The choice of font is something the average reader tends to dismiss until a hapless writer uses the comic-sans-serif script. There is no other font that generates the anger that comic sans-serif can. It goes beyond being a font that is not taken seriously, it can alienate the reader causing them to dislike the writer and their work. Comic Sans Serif is a font created by Vincent Connare in 1994 because the Times New Roman font was too severe for the user-friendly instructions of “Microsoft Bob”, an early Microsoft software.

The most dangerous text in the world.

Comic Sans Serif.

As the name suggests, the font was based on comic  books . The informal playfulness of the font was meant to convey ease and it became a regular feature in websites, shop signs and menus. But it became far too popular. Every party invitation, fast-food leaflet and even office notices were printed in the comic sans font.  Bancomicsans.com, founded in 2002 by Dave and Holly Combs, started an international campaign calling for a ban of comic sans-serif. Christine Erickson’sNot My Type: Why the Web Hates Comic Sans” on Mashable.com gives a in-depth analysis of why the font is so hated. The comic sans font was not only a marker that the text was not serious, but it belittled the subject matter and patronised the reader.

Once a font is chosen that is easy for the web-user to read, then the next problem is how the text is conveyed on the screen. The vertical scroll is the standard format since the word-processors of the 1960s. But this can be exhausting on the user’s eyes, giving them no natural marker to stop reading. As the text continuously scrolls, we cannot base our reading sentences or paragraph structures as they move as fluidly as the text. The reader has little control over the page. As the eReader attempts to replicate the sensation of reading, PDF’s try to imitate the interaction we have with books, copying the text layout and format of the printed page. The user can also make notes, highlight passages and page numbers can be found at the bottom of the text or through search-bars.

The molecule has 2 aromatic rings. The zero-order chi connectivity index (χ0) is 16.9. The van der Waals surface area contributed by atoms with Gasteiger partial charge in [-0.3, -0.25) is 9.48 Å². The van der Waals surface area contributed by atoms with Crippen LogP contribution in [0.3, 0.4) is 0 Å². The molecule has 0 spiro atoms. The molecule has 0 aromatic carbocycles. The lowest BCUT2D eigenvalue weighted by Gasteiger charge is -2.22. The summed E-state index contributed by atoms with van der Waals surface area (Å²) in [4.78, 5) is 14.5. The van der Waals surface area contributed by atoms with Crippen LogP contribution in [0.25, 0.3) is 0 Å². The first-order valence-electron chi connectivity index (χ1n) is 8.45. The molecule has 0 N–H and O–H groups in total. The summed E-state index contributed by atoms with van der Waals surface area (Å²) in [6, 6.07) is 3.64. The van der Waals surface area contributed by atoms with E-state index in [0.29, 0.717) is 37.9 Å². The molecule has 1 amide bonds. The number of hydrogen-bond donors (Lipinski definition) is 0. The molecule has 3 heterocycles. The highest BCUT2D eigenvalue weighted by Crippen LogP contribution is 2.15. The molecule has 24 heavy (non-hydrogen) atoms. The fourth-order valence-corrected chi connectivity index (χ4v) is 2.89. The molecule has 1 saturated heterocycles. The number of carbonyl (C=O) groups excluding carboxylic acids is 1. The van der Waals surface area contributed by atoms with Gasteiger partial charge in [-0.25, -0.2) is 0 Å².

Web-developers are definitely getting closer to the sensation of reading a book and though there are some qualities that can never be matched, we can’t ignore the developments in the new medium. It is book-lovers who treasure the feeling of the book who will be best able to find ways to imitate that experience as closely as possible.


Firefox offers an add-on called ‘Font Finder’ which allows;

  1.  Any font on a page to be completely analyze
  2. Any piece of an element’s information can be copied to the clipboard
  3. Font-families can be disabled from the entire page
  4. To test degradation for cross-OS support ,Any active element can have any piece of the   font’s options (such as color, size or family) adjusted inline.

This is available at Addons.mozilla.org

Works Cited.

Combs, D, and H. Combs. Ban comic san. Bancomicsan.com. Web. April 15, 2013.

Erickson, C. “Not My Type: Why the Web Hates Comic Sans.” Mashable. Mashable.com. October 03, 2012. Web. April 15, 2013.

Garfield, S. Just My Type, a book about fonts. London ;Profile Books, 2011. Print.

“Kindle Store.” Amazon.com. n.d. Web. April 15, 2013.

Matteson, Steve. Interview by Lynn La. “Talking fonts with typeface designer, Steve Matteson”. Youtube, Youtube. April 12, 2012. Web. April 15, 2013.

“Microsoft Typography.” Microsoft. Microsoft n.d. Web. April 15, 2013.

The Guardian,The Guardian.co.uk. Web. April 15, 2013.

Vandendorpe, C. ” Reading on Screen: The New Media Sphere” A Companion to Digital Literary Studies. ed. Schreibman, S. and Siemens, R. Oxford: Blackwell, 2008.